A novel of love and bicycles, both funny and poignant, beginning in Mussolini’s Italy and traveling around the world.

luigi

Alan Murray (The Wealth of Choices; Showdown at Gucci Gulch) tries his hand at fiction with Luigi’s Freedom Ride, and achieves a rare blend of humor, solemnity and grace in this sweeping tale. Luigi Ferraro was born in 1921, in a small Tuscan village where he learned metalworking and a love of bicycles from his Uncle Cesare. Under Mussolini, Luigi is conscripted into the Italian army with his two best friends and trains in the cycling corps; he escapes and joins a group of partisans resisting fascism, and experiences both love and loss. The heartbroken young man then sets out on an international tour via bicycle and train, visiting Jerusalem and Sri Lanka and circumnavigating Australia, that “furthest place” he’d been seeking. Finally, Luigi dismounts in Sydney, where unexpected good fortune awaits him. With friends, family, love and pain spread around the globe, will he ever make it back to Tuscany?

Murray’s quirky tone is absolutely charming, managing to express both the brutality and ugliness of war as well as the sweetly naive foibles of a young man learning about the wider world. Luigi is deeply endearing: he is well-intentioned but inexperienced, confounded by the English dialects of the Scots, Australians and Americans he meets, loyal and quick to love. Employing the bicycle as a symbol of freedom, fun, adventure and forward movement, Luigi’s Freedom Ride is a novel about hope, self-determination and fresh starts, both heartfelt and surprisingly optimistic.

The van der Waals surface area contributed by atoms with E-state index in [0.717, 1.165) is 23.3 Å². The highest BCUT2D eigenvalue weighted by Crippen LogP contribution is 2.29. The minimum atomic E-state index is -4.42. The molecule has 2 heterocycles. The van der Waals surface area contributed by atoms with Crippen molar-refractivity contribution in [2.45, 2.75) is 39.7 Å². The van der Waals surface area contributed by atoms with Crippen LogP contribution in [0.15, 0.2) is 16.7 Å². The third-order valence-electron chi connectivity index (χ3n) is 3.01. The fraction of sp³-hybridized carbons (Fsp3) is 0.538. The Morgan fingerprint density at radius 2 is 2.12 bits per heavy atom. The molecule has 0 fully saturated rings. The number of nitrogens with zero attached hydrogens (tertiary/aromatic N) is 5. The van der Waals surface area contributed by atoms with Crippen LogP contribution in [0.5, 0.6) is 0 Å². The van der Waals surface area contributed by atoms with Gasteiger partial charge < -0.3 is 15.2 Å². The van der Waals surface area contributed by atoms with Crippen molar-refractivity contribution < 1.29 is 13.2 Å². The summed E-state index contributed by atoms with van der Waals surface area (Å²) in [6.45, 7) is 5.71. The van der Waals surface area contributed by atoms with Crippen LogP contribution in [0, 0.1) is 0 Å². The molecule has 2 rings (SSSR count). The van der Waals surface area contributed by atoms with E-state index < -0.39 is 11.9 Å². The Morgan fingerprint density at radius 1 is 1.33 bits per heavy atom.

This review originally ran in the February 24, 2015 issue of Shelf Awareness for Readers. To subscribe, click here, and you’ll receive two issues per week of book reviews and other bookish fun!


Rating: 8 clicks.

Jam! on the Vine by LaShonda Katrice Barnett

The vivid life of an African American newspaperwoman, civil rights activist and lover both entertains and inspires.

jam

LaShonda Katrice Barnett’s debut novel, Jam! on the Vine, is filled with color, suffering and feeling. Barnett’s protagonist Ivoe Williams is inspired by the life of Ida B. Wells-Barnett, newspaperwoman, suffragette and civil rights leader, and she sparkles from the first page, when she steals newspapers from her mother’s white employer to revel in the smell of the ink and the magic of print. Her mother, a Muslim and a former slave, is a talented gardener and cook, her father a masterful storyteller, so she is surrounded by art and encouraged in her education. The plucky Ivoe, a native of rural Texas born just after Emancipation, receives an unlikely scholarship to attend college in Austin, where she studies printing and journalism. She returns home overqualified for the kind of work available to young black women. Under the forces of power and prejudice, the Williams family will ultimately fracture and be forced to migrate to the city, where new challenges await. Ivoe finds love and purpose in work, eventually founding a Kansas City newspaper called Jam! on the Vine, which pursues the rights of African-Americans and women.